Monday Meditation: St Luke’s Village Church, Hodnet

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St Luke’s Church is next door to the beautiful Hodnet Hall Gardens, sitting just beside the entrance. This small, intimate church was open for visitors when we were at the gardens in the summer and is well worth a look if you like historic buildings and richly-coloured stained glass windows.

This Grade 1 listed building is Norman in origin and listed in the Doomesday Book. Much of the original Norman nave still exists. It has the only octagonal tower in Shropshire, with octagonal wooden clocks on each side. I had never seen a tower like it. I warmed to this unusual church instantly before venturing inside the porch, its open door inviting us in.

The stained glass windows were beautiful. One is in memory of Mary Heber, an ancestor of the current family in residence, and the other tells the story of The Holy Grail.  It was really difficult to find the right angle to do justice to the vivid colours and images, the sun was streaming through windows and washing out some of the colour. We were the only ones there and took our time, not feeling in anyway rushed by person or event.

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The aisles and chapels are tiled in various colours and intricate patterns. They are in wonderful condition. I spent a lot of time just sitting, contemplating, taking everything in, all the magnificent beauty and craftmanship.

 

 

IMG_3995The families who have owned the Hall have been – and still are – long-time patrons of this church, supporting its upkeep. Many of them are buried there or memorialised within the church. There are some very elaborate marble memorials on the walls and in the family chapel. Unfortunately, my camera battery died and I didn’t realise it had given up on the marble sarcophagus in the family chapel.

I’ve never seen pews like these before, they were all across the front of the congregation, no doubt there for the great and the good! I found them incredibly uncomfortable, forcing me to sit up rather than lean into them.

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I don’t know exactly what it was about this church, but it had a very welcoming feel to it. It’s quite small which makes it more intimate, less intimidating, for all its imposing stone and sense of history. There was a sense of continuity through the family names that you get in small villages, and lots of notices addressed to visitors and parishioners inviting them to look around, providing information and histories, a visitors’ book, but also framed photographs of the current incumbents and articles about local people and activities.

A lovely touch was the invitation to request a prayer for, or thoughts be sent to, someone who needed it, whatever the circumstances, no names necessary, and there were candles and matches if you also wanted to light one on their behalf. No charge. I requested a mention for our dear friend, Terry at Spearfruit.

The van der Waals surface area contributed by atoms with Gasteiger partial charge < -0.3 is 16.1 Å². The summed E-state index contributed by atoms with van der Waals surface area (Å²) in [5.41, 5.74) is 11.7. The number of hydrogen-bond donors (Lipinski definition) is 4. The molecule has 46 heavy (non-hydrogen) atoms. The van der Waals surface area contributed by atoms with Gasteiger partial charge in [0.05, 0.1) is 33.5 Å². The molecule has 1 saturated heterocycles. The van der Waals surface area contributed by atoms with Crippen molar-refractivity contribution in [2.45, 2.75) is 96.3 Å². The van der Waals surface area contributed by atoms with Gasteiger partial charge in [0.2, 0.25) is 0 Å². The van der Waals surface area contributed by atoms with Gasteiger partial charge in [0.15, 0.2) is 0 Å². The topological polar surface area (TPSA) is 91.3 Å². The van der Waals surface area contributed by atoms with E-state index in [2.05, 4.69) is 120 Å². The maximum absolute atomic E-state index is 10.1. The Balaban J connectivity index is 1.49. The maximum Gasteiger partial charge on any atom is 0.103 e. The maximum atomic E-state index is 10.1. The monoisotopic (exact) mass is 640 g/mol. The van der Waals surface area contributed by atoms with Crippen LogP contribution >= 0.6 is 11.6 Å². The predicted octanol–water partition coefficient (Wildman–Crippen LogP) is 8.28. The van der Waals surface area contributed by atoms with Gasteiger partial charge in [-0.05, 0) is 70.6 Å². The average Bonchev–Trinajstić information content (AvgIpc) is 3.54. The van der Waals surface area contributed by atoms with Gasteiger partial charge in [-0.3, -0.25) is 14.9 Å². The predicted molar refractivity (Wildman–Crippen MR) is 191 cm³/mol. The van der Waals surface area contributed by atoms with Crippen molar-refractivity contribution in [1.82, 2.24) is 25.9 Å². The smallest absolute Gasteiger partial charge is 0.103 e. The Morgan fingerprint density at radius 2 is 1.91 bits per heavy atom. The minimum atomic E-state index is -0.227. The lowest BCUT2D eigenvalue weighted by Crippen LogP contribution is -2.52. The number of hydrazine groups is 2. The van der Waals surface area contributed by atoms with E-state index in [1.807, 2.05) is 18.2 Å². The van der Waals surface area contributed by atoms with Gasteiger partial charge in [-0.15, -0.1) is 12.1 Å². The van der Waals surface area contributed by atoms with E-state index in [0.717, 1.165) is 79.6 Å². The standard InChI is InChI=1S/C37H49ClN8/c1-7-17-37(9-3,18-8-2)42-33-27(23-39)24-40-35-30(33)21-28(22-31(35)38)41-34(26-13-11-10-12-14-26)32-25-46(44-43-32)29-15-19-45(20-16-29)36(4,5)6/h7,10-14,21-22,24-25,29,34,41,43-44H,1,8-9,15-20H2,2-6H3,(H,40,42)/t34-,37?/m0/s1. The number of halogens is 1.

(Please Note: I wrote this post some time before Terry passed away and I hope it doesn’t cause distress to anyone close to him. He was very much on my mind at the time of our visit).

One project I particularly warmed to was some research conducted by the local Scouts group into the names on the War Memorial in the church yard. This research was left out for all to see and filled in the details behind the names, turning them into real people not just ciphers. The project was at the back of the church for anyone to leaf through, with an invitation to contact the authors if any information is incorrect or if the reader had more up to date details to include.

There was a small piano alongside the ancient organ, and really old prayer books, Bibles, registers in full view, not locked away or removed for fear of vandalism, as in many churches these days. This added to the welcoming atmosphere of this beautiful church.

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I was reluctant to leave, but we had been out all afternoon and now it was approaching evening and the gardens where we had parked the car would soon be closing. If you click on the link in my first paragraph, you can read about this magnificent estate, one of the most stunning and unspoiled places I’ve visited.

A final look up towards the church from the entrance to the Hall:

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Copyright: Chris McGowan

 

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Monday Meditation – A Stroll Around Hodnet Hall Gardens

On the recommendation of 29400512_Unknowna new friend, we recently visited the beautiful gardens at Hodnet Hall, a sprawling, centuries-old estate in Shropshire. It has so many trails, gardens, lakes, magnificent trees, waterfalls – there is always something else to discover around the corner.

It is such a tranquil place, we went on a fine though at times overcast August Sunday and often felt like we were the only people there. It is not a flashy place at all, no amusements, almost no signage (you are handed a map of the trails on arrival), no ice cream vans, no litter, no overhyped overtired children, no gift shop. Instead, young children were happily roaming about, enjoying the freedom and fresh air, often accompanied by grandparents, sometimes extended families; there were young couples, elderly couples and those who were obviously regular visitors to historic houses and/or serious walkers. But as you can see in the photos, we were barely aware of anyone else, such is the design of the estate.

The grounds are structured so that there are many separate parts to the whole, where you can sit or walk through areas of parkland or woodland, waterways or flower gardens and barely hear a sound but for the birds, ducks or swans and the gentle lapping of water. There are wooded glens, wooden bridges and walkways over the water – one looked decidedly like the hangout of the local troll!